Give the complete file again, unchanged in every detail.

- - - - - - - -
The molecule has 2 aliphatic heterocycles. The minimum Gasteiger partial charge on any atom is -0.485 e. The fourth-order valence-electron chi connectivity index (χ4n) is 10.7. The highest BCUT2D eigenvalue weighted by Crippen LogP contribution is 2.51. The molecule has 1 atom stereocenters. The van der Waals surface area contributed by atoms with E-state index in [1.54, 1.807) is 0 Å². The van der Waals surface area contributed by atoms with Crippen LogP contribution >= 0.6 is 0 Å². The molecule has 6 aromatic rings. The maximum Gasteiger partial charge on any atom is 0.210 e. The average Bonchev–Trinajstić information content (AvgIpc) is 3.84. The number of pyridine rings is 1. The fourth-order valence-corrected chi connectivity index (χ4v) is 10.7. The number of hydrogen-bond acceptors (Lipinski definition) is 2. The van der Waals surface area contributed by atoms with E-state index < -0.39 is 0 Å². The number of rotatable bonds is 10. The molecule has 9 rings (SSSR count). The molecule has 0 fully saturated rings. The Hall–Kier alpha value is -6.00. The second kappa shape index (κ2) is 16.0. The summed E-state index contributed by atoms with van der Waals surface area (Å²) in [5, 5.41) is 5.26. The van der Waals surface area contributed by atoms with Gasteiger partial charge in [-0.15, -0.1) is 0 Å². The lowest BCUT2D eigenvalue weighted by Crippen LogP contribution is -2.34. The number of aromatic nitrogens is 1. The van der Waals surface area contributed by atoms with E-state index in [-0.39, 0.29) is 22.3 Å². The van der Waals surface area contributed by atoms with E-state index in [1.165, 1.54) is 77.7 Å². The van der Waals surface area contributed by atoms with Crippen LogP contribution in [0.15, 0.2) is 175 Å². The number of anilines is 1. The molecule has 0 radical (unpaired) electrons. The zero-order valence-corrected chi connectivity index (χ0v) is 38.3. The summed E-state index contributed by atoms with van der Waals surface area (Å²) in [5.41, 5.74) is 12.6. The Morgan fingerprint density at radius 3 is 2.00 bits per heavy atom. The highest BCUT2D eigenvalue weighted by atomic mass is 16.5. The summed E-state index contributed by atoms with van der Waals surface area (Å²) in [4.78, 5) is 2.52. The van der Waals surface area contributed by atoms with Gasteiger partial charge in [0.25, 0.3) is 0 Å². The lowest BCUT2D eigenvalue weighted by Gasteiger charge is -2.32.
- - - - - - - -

The molecule has 2 aliphatic heterocycles. The minimum Gasteiger partial charge on any atom is -0.485 e. The fourth-order valence-electron chi connectivity index (χ4n) is 10.7. The highest BCUT2D eigenvalue weighted by Crippen LogP contribution is 2.51. The molecule has 1 atom stereocenters. The van der Waals surface area contributed by atoms with E-state index in [1.54, 1.807) is 0 Å². The van der Waals surface area contributed by atoms with Crippen LogP contribution >= 0.6 is 0 Å². The molecule has 6 aromatic rings. The maximum Gasteiger partial charge on any atom is 0.210 e. The average Bonchev–Trinajstić information content (AvgIpc) is 3.84. The number of pyridine rings is 1. The fourth-order valence-corrected chi connectivity index (χ4v) is 10.7. The number of hydrogen-bond acceptors (Lipinski definition) is 2. The van der Waals surface area contributed by atoms with E-state index < -0.39 is 0 Å². The number of rotatable bonds is 10. The molecule has 9 rings (SSSR count). The molecule has 0 fully saturated rings. The Hall–Kier alpha value is -6.00. The second kappa shape index (κ2) is 16.0. The summed E-state index contributed by atoms with van der Waals surface area (Å²) in [5, 5.41) is 5.26. The van der Waals surface area contributed by atoms with Gasteiger partial charge in [-0.15, -0.1) is 0 Å². The lowest BCUT2D eigenvalue weighted by Crippen LogP contribution is -2.34. The number of aromatic nitrogens is 1. The van der Waals surface area contributed by atoms with E-state index in [-0.39, 0.29) is 22.3 Å². The van der Waals surface area contributed by atoms with E-state index in [1.165, 1.54) is 77.7 Å². The van der Waals surface area contributed by atoms with Crippen LogP contribution in [0.15, 0.2) is 175 Å². The number of anilines is 1. The molecule has 0 radical (unpaired) electrons. The zero-order valence-corrected chi connectivity index (χ0v) is 38.3. The summed E-state index contributed by atoms with van der Waals surface area (Å²) in [5.41, 5.74) is 12.6. The Morgan fingerprint density at radius 3 is 2.00 bits per heavy atom. The highest BCUT2D eigenvalue weighted by atomic mass is 16.5. The summed E-state index contributed by atoms with van der Waals surface area (Å²) in [4.78, 5) is 2.52. The van der Waals surface area contributed by atoms with Gasteiger partial charge in [0.25, 0.3) is 0 Å². The lowest BCUT2D eigenvalue weighted by Gasteiger charge is -2.32.